[erlang-questions] How to handle a massive amount of UDP packets?

Valentin Nechayev <>
Mon Apr 23 08:25:15 CEST 2012

> From: Ulf Wiger <>

> What one can do is to combine {active, once} with gen_tcp:recv().
> Essentially, you will be served the first message, then read as many as you 
> wish from the socket. When the socket is empty, you can again enable 
> {active, once}.

First, the approach you described is quite badly documented. No
description how such non-waiting recv() can be reached. If this is call
with Timeout=0, type timeout() isn't defined, and return value for
timeout isn't defined.  It only defines Reason = closed or
inet:posix(). But it's incorrect to guess that eagain (or ewouldblock?)
will be returned, if the implementing code is uniform against timeout
value except infinity. I dislike to use such undocumented ways.

Second, your approach gives useless process switches. If a long message
is in receiving via TCP, there will be two switches to owner or more -
the first one for the first part of a message, and some next ones for
rest of it.  If incoming rate is enough to process each small portion
(TCP window) separately, owner process will get and process them
separately; if its and system speed isn't enough for such switching,
data will group in larger portions. This means that performance
measuring will be total lie, with three intervals - uselessly quick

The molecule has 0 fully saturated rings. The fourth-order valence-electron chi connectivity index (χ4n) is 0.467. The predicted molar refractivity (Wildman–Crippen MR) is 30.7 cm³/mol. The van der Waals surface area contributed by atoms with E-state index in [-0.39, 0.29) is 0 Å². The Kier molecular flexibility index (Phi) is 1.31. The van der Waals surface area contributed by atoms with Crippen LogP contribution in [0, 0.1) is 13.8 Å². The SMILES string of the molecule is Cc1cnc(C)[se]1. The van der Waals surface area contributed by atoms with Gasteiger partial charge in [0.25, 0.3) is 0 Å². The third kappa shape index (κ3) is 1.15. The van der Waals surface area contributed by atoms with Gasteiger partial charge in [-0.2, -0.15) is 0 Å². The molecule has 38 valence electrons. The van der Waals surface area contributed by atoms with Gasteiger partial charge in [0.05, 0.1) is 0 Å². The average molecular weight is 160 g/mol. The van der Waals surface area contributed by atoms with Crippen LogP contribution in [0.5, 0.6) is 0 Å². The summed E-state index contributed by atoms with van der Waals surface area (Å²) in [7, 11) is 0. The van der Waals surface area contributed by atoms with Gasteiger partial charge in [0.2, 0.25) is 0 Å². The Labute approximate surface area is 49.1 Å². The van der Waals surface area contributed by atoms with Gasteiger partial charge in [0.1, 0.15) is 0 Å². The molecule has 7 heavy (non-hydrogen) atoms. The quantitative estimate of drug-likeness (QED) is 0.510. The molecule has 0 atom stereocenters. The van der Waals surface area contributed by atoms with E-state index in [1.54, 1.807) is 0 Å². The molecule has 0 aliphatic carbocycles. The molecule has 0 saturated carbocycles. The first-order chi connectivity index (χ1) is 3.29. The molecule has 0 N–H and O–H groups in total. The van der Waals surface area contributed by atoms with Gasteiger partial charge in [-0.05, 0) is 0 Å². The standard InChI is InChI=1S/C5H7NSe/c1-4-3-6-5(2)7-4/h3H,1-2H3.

saturation, then stable 100% under wide load interval, and then
unexpected overloading. It's very hard to diagnose and optimize a
system with such behavior, and this trend to fill the whole system by
one subsystem affects other concurrent subsystems in bad way.

People invented many mechanisms of avoiding both uselessly fast
switching and non-reasonable delays - see e.g. VMIN and VTIME in
termios, low matermark in BSD sockets. The Max Lapshin's proposition is
among them and should only get small but major extension - to specify
both full limit and inter-portion timeout.

Third, please see measures by John-Paul Bader in neighbour message:
with {active,false} he gets substantial packet loss, compared to
{active,true}. Yep, this is UDP specifics and nobody guaranteed the
delivery but there is no reason to increase loss without reason. His
result shall be checked against the real reason but I guess these are
socket buffer overflows. With {active,true}, owner mailbox becomes
additional socket buffer with much larger size, but owner process loses
control on its mailbox. Having window of allowed packets, it can
provide more fine tuning of its load.


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